Fast-track examination at the PTO: we make sure our clients take advantage of all the available options to obtain fast-track examination for their patent applications. Typically, after a request for fast-track examination is granted, the PTO examines the application within 14 months. Eligibility for taking the fast-track is fairly broad, and includes, amongst others:
Judicially induced fast-track examination: the Federal Constitution establishes that all persons have the right to a reasonable duration of legal and administrative proceedings. It is not hard to establish that waiting several years until the PTO is able to examine patent, trademark and design applications is not reasonable. Instead of waiting in line, some applicants decided to start suing the Brazilian PTO in federal courts challenging unreasonable delays.
So far, over 40 lawsuits were already filed with the objective of overcoming the backlog at the PTO. In more than 80% of the cases, the applicants prevailed and the courts ordered the PTO to examine pending matters within 60 days or less. Some applicants were even able to obtain preliminary injunctive relief, achieving favorable outcomes in record time.
While we understand that initiating litigation might not be a viable option for every case, our experience shows this is the best way to avoid important applications and other matters from being stuck at the PTO and can give our clients an important advantage against competition.
Preventing ANVISA from stalling pharmaceutical applications: In Brazil, differently from all other jurisdictions, patent applications covering pharmaceutical products and processes must be examined not only by the PTO, but also by the Brazilian F&D Agency (ANVISA). Basically, ANVISA needs to give “prior approval” to a patent application before the application is examined and granted by the PTO.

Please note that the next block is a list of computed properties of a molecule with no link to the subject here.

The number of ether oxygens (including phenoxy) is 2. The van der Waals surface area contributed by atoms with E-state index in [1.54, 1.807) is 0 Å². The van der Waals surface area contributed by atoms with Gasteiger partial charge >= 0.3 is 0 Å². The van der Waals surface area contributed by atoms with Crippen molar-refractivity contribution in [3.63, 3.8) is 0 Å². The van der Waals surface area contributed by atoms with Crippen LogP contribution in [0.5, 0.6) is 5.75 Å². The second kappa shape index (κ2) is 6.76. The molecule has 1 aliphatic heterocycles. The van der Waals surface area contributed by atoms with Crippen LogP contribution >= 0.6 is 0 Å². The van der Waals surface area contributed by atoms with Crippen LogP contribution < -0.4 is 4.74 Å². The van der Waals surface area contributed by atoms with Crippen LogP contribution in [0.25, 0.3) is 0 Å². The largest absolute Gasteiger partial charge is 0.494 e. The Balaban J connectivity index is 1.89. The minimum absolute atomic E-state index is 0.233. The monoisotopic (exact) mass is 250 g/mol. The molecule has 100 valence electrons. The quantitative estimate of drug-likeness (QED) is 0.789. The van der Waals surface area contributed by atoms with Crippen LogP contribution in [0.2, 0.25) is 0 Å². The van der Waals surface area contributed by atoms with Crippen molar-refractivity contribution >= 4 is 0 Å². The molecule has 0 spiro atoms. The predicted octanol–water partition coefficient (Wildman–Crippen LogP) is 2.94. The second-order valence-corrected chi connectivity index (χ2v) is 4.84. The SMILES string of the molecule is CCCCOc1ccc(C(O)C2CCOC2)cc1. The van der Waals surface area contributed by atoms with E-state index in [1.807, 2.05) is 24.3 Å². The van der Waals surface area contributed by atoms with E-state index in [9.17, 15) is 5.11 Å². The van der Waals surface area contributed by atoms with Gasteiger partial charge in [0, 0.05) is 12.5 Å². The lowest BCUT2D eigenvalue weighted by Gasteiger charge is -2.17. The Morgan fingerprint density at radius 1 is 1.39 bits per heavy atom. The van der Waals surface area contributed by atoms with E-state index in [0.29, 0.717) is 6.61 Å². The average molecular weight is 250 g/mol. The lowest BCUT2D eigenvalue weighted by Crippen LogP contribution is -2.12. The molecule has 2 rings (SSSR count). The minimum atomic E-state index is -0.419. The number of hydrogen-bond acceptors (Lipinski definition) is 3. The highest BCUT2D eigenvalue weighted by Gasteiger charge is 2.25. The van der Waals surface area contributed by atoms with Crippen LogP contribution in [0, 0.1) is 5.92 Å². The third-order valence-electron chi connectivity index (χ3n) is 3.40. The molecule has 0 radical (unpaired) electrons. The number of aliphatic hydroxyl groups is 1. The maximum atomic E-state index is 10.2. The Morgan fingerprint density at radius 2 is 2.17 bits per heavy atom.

This analysis made by ANVISA is completely distinct from the examination of a request for marketing approval for the products covered by the patent. While the request for marketing approval is examined in light of the Food & Drug Statute (safety and efficacy of a particular product), the analysis of a patent application by ANVISA should be done exclusively in view of the Brazilian IP Statute.
According to many court precedents, ANVISA does not have statutory authority to examine a pharmaceutical application in view of the patentability requirements established by the IP Statute (novelty, nonobviousness etc). ANVISA should only deny prior approval to a pharmaceutical application, preventing the issuance of the patent, in case ANVISA is able to show that the product/process covered by the application can create risks for public health.
In practice, despite the existence of many precedents on this matter, ANVISA insists on examining certain pharmaceutical application (the ones that are more relevant to the Brazilian Public Health Care System) in view of the patentability requirements, illegally denying prior approval to a many applications. When this is the case, filing a petition for writ of mandamus before a federal district court is the most-effective solution to make sure prior approval is granted.
A petition for writ of mandamus is a straightforward legal proceeding quickly decided by the courts. The litigation focuses on a single issue: ANVISA´s lack of statutory authority to examine patentability requirements. The objective is to force ANVISA to grant prior approval and send the application back to the Brazilian PTO for examination.
Statistics show that in the vast majority of cases, a request for preliminary ex parte injunctive relief is granted even before ANVISA is served with the summons. Our partners have a proven track record litigating this matter against ANVISA, and according to current case law, the chances of ultimately prevailing are outstanding.
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